• Hepatotoxicity
  • Hypertension
  • Heart Failure and Edema
  • Renal Toxicity and Hyperkalemia
  • Anaphylactic Reactions
  • Serious Skin Reactions
  • Hematologic Toxicity

Clinical Trials Experience

Because clinical trials are conducted under widely varying conditions, adverse reaction rates observed in the clinical trials of a drug cannot be directly compared to rates in the clinical trials of another drug and may not reflect the rates observed in practice.


Osteoarthritis And Rheumatoid Arthritis

The Mobic Phase 2/3 clinical trial database includes 10,122 OA patients and 1012 RA patients treated with Mobic 7.5 mg/day, 3505 OA patients and 1351 RA patients treated with Mobic 15 mg/day. Mobic at these doses was administered to 661 patients for at least 6 months and to 312 patients for at least one year.

 Approximately 10,500 of these patients were treated in ten placebo- and/or activecontrolled osteoarthritis trials and 2363 of these patients were treated in ten placebo- and/or activecontrolled rheumatoid arthritis trials. Gastrointestinal (GI) adverse events were the most frequently reported adverse events in all treatment groups across Mobic trials.

A 12-week multicenter, double-blind, randomized trial was conducted in patients with osteoarthritis of the knee or hip to compare the efficacy and safety of Mobic with placebo and with an active control. Two 12-week multicenter, double-blind, randomized trials were conducted in patients with rheumatoid arthritis to compare the efficacy and safety of Mobic with placebo.

Table 1a depicts adverse events that occurred in ≥ 2% of the Mobic treatment groups in a 12-week placebo- and active-controlled osteoarthritis trial.

Table 1b depicts adverse events that occurred in ≥ 2% of the Mobic treatment groups in two 12-week placebo-controlled rheumatoid arthritis trials.

Table 1a : Adverse Events (%) Occurring in ≥ 2% of Mobic Patients in a 12-Week Osteoarthritis Placebo- and Active-Controlled Trial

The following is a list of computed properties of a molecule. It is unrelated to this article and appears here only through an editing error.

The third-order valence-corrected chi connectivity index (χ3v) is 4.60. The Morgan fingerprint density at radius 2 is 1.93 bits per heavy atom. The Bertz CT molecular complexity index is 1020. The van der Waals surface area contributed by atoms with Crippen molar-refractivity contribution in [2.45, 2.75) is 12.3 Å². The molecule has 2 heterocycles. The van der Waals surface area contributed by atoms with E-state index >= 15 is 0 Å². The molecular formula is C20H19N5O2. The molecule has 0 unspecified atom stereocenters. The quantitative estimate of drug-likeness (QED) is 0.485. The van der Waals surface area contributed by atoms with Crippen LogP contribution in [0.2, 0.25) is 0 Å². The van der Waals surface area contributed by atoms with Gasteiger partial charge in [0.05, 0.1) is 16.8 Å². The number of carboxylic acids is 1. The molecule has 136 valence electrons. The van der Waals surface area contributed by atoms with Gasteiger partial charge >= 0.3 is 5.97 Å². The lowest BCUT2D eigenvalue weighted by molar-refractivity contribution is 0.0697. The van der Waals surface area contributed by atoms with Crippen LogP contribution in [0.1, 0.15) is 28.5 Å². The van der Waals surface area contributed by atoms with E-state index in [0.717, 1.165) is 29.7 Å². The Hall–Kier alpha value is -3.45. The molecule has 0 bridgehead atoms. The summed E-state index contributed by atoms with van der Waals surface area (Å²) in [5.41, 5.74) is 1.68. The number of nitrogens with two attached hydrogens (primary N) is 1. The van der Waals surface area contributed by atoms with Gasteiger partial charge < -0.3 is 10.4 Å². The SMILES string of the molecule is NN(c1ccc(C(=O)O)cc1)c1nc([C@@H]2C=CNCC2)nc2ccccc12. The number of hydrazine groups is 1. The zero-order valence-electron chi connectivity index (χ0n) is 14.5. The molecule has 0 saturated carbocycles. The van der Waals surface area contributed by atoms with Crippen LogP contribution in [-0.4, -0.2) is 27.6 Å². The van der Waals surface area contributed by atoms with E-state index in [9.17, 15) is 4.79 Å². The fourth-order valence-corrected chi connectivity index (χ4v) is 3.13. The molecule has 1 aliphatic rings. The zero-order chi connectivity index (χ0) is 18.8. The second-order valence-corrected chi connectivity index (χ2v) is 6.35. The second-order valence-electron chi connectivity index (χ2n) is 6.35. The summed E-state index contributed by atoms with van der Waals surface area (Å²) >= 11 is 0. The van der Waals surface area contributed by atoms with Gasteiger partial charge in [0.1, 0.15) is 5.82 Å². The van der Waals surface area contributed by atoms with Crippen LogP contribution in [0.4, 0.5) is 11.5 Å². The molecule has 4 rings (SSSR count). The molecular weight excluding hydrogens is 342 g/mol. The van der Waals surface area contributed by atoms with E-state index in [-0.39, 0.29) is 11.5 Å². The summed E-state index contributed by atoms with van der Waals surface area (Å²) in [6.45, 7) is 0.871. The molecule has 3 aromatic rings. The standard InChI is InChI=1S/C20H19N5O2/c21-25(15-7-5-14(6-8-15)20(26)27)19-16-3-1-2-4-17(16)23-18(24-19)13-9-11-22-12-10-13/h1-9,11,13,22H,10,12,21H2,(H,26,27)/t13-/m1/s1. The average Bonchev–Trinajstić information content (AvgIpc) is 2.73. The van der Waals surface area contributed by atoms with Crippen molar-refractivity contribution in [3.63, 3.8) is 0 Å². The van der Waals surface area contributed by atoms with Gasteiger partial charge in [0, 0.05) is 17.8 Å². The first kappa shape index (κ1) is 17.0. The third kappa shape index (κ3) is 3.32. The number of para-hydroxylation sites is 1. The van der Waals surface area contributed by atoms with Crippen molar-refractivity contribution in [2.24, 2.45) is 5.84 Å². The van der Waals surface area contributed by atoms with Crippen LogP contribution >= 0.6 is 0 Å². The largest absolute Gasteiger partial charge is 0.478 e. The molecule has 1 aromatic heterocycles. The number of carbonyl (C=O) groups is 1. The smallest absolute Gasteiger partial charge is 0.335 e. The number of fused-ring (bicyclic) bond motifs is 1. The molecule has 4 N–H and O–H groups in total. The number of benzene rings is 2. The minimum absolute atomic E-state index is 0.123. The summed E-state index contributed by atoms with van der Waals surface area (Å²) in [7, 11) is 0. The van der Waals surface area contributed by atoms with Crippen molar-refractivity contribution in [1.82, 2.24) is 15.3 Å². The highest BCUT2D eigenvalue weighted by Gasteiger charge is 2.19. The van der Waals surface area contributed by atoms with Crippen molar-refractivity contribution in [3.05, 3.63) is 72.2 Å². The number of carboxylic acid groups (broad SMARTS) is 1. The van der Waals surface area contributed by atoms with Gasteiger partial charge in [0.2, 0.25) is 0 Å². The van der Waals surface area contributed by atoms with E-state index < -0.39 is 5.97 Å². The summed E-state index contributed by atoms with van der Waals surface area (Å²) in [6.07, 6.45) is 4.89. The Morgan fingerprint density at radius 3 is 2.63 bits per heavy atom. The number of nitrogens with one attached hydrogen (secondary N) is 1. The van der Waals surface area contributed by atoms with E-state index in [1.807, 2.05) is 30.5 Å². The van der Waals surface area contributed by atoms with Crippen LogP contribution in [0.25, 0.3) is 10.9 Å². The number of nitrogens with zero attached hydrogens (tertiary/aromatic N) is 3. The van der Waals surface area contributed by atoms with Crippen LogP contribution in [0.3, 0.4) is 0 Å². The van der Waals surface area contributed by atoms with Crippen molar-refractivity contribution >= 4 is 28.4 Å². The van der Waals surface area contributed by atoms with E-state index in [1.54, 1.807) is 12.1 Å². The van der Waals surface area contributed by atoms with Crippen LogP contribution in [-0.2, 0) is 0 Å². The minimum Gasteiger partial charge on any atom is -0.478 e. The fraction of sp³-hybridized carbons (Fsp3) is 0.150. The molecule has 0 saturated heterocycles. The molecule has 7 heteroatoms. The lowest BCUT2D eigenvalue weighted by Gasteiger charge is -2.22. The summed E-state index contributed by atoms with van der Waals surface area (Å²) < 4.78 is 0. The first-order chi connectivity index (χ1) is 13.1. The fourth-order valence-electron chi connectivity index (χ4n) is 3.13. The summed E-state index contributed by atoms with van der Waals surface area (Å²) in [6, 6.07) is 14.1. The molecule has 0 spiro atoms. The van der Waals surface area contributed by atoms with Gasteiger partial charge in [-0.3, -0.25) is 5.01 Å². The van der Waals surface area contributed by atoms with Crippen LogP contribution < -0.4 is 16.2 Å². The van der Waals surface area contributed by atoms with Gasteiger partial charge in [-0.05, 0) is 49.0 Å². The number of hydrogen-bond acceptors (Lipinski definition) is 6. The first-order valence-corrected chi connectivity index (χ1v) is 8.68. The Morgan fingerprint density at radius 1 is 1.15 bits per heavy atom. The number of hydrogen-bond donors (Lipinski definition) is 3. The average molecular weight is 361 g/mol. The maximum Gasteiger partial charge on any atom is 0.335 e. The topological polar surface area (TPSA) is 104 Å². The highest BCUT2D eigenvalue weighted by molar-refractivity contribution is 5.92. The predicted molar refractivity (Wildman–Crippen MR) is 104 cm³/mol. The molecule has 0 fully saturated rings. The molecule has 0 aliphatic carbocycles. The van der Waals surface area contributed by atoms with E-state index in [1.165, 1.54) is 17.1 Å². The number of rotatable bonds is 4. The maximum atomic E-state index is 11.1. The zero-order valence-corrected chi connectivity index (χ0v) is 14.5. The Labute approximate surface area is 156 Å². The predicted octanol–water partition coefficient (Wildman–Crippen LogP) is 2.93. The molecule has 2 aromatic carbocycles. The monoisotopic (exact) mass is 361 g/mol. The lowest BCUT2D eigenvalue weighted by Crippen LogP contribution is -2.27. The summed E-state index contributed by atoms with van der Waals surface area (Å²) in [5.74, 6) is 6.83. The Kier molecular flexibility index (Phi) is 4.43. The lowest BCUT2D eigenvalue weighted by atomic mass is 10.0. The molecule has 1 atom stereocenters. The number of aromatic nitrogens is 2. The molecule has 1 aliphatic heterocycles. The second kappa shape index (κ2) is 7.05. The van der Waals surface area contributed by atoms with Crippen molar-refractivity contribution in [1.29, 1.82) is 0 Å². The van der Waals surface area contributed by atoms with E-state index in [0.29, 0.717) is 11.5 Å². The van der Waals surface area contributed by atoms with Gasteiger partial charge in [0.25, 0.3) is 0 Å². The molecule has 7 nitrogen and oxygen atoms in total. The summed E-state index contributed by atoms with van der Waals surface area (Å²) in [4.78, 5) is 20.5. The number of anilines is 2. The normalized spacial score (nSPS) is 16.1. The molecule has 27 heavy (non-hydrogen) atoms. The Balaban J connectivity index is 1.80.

PlaceboMobic 7.5 mg dailyMobic 15 mg dailyDiclofenac 100 mg daily
No. of Patients157154156153
  Abdominal pain2.
Body as a Whole
  Accident household1.
  Influenza-like symptoms5.
Central and Peripheral Nervous System
  Upper respiratory tract infection1.
1WHO preferred terms edema, edema dependent, edema peripheral, and edema legs combined
2WHO preferred terms rash, rash erythematous, and rash maculo-papular combined

Table 1b : Adverse Events (%) Occurring in ≥ 2% of Mobic Patients in two 12-Week Rheumatoid Arthritis Placebo-Controlled Trials

7.5 mg daily
15 mg daily
No. of Patients469481477
Gastrointestinal Disorders14.118.916.8
  Abdominal pain NOS20.62.92.3
  Dyspeptic signs and symptoms13.85.84.0
General Disorders and Administration Site Conditions
  Influenza-like illness22.12.92.3
Infection and Infestations
  Upper respiratory tract infections-pathogen class unspecified1
Musculoskeletal and Connective Tissue Disorders
  Joint related signs and symptoms11.91.52.3
Nervous System Disorders
  Headaches NOS26.46.45.5
Skin and Subcutaneous Tissue Disorders
 Rash NOS21.71.02.1
1MedDRA high level term (preferred terms): dyspeptic signs and symptoms (dyspepsia, dyspepsia aggravated, eructation, gastrointestinal irritation), upper respiratory tract infections-pathogen unspecified (laryngitis NOS, pharyngitis NOS, sinusitis NOS), joint related signs and symptoms (arthralgia, arthralgia aggravated, joint crepitation, joint effusion, joint swelling)
2MedDRA preferred term: nausea, abdominal pain NOS, influenza-like illness, headaches NOS, and rash NOS

The adverse events that occurred with Mobic in ≥ 2% of patients treated short-term (4 to 6 weeks) and long-term (6 months) in active-controlled osteoarthritis trials are presented in Table 2.

Table 2 : Adverse Events (%) Occurring in ≥ 2% of Mobic Patients in 4 to 6 Weeks and 6 Month Active-Controlled Osteoarthritis Trials

4 to 6 Weeks Controlled Trials6 Month Controlled Trials
Mobic 7.5 mg dailyMobic 15 mg dailyMobic 7.5 mg dailyMobic 15 mg daily
No. of Patients8955256169306
  Abdominal pain2.
Body as a Whole
  Accident household0.
Central and Peripheral Nervous System
Back pain0.
  Upper respiratory tract infection0.
  Mictiirition frequency0.
  Urinary tract infection0.
  Back pain0.
Upper respiratory tract infection0.
  Mictiirition frequency0.
  Urinary tract infection0.
1WHO preferred terms edema, edema dependent, edema peripheral, and edema legs combined
2WHO preferred terms rash, rash erythematous, and rash maculo-papular combined